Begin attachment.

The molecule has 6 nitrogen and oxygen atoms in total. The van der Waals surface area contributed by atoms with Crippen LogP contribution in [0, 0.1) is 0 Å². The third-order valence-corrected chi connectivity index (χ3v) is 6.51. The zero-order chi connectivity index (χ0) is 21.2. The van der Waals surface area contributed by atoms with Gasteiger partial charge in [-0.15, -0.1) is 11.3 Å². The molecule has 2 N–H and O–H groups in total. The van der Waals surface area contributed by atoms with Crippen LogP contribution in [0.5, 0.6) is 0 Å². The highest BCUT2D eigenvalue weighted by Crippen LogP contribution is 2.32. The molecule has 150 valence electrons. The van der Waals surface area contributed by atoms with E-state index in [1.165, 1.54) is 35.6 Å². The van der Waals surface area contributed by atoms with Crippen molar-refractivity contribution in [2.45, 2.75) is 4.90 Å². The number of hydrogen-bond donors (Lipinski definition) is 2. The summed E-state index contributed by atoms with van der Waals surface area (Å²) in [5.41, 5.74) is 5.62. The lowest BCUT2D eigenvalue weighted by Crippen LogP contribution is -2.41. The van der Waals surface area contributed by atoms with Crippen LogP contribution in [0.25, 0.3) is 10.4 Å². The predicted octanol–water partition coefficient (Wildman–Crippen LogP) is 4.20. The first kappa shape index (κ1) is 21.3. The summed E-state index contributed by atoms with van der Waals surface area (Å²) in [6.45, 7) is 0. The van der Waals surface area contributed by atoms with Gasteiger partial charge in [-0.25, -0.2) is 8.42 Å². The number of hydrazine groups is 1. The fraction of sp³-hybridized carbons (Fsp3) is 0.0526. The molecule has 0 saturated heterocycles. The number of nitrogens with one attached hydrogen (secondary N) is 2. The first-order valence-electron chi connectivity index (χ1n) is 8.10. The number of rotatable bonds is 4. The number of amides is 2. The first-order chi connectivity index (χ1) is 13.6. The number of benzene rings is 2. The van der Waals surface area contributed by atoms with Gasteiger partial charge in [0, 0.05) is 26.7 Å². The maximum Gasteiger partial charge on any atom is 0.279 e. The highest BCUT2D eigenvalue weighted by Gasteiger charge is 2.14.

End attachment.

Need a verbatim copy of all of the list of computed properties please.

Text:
The molecule has 6 nitrogen and oxygen atoms in total. The van der Waals surface area contributed by atoms with Crippen LogP contribution in [0, 0.1) is 0 Å². The third-order valence-corrected chi connectivity index (χ3v) is 6.51. The zero-order chi connectivity index (χ0) is 21.2. The van der Waals surface area contributed by atoms with Gasteiger partial charge in [-0.15, -0.1) is 11.3 Å². The molecule has 2 N–H and O–H groups in total. The van der Waals surface area contributed by atoms with Crippen LogP contribution in [0.5, 0.6) is 0 Å². The highest BCUT2D eigenvalue weighted by Crippen LogP contribution is 2.32. The molecule has 150 valence electrons. The van der Waals surface area contributed by atoms with E-state index in [1.165, 1.54) is 35.6 Å². The van der Waals surface area contributed by atoms with Crippen molar-refractivity contribution in [2.45, 2.75) is 4.90 Å². The number of hydrogen-bond donors (Lipinski definition) is 2. The summed E-state index contributed by atoms with van der Waals surface area (Å²) in [5.41, 5.74) is 5.62. The lowest BCUT2D eigenvalue weighted by Crippen LogP contribution is -2.41. The van der Waals surface area contributed by atoms with Crippen LogP contribution in [0.25, 0.3) is 10.4 Å². The predicted octanol–water partition coefficient (Wildman–Crippen LogP) is 4.20. The first kappa shape index (κ1) is 21.3. The summed E-state index contributed by atoms with van der Waals surface area (Å²) in [6.45, 7) is 0. The van der Waals surface area contributed by atoms with Gasteiger partial charge in [-0.25, -0.2) is 8.42 Å². The number of hydrazine groups is 1. The fraction of sp³-hybridized carbons (Fsp3) is 0.0526. The molecule has 0 saturated heterocycles. The number of nitrogens with one attached hydrogen (secondary N) is 2. The first-order valence-electron chi connectivity index (χ1n) is 8.10. The number of rotatable bonds is 4. The number of amides is 2. The first-order chi connectivity index (χ1) is 13.6. The number of benzene rings is 2. The van der Waals surface area contributed by atoms with Gasteiger partial charge in [0, 0.05) is 26.7 Å². The maximum Gasteiger partial charge on any atom is 0.279 e. The highest BCUT2D eigenvalue weighted by Gasteiger charge is 2.14.